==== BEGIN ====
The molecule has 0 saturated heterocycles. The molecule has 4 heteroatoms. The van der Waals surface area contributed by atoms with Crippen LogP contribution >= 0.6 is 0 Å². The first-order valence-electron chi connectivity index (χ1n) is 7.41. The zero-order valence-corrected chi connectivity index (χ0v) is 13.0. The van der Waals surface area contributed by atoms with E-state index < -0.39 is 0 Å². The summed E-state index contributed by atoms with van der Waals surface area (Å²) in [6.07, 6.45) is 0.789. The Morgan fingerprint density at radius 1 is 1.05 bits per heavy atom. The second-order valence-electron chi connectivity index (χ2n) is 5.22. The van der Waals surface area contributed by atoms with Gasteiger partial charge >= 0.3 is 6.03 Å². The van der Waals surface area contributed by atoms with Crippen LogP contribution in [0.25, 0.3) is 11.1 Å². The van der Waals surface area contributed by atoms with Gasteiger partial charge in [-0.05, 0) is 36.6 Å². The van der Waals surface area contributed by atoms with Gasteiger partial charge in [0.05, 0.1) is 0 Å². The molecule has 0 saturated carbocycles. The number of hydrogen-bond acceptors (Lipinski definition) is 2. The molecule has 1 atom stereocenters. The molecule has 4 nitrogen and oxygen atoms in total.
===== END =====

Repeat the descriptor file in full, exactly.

The molecule has 0 saturated heterocycles. The molecule has 4 heteroatoms. The van der Waals surface area contributed by atoms with Crippen LogP contribution >= 0.6 is 0 Å². The first-order valence-electron chi connectivity index (χ1n) is 7.41. The zero-order valence-corrected chi connectivity index (χ0v) is 13.0. The van der Waals surface area contributed by atoms with E-state index < -0.39 is 0 Å². The summed E-state index contributed by atoms with van der Waals surface area (Å²) in [6.07, 6.45) is 0.789. The Morgan fingerprint density at radius 1 is 1.05 bits per heavy atom. The second-order valence-electron chi connectivity index (χ2n) is 5.22. The van der Waals surface area contributed by atoms with Gasteiger partial charge >= 0.3 is 6.03 Å². The van der Waals surface area contributed by atoms with Crippen LogP contribution in [0.25, 0.3) is 11.1 Å². The van der Waals surface area contributed by atoms with Gasteiger partial charge in [-0.05, 0) is 36.6 Å². The van der Waals surface area contributed by atoms with Gasteiger partial charge in [0.05, 0.1) is 0 Å². The molecule has 0 saturated carbocycles. The number of hydrogen-bond acceptors (Lipinski definition) is 2. The molecule has 1 atom stereocenters. The molecule has 4 nitrogen and oxygen atoms in total.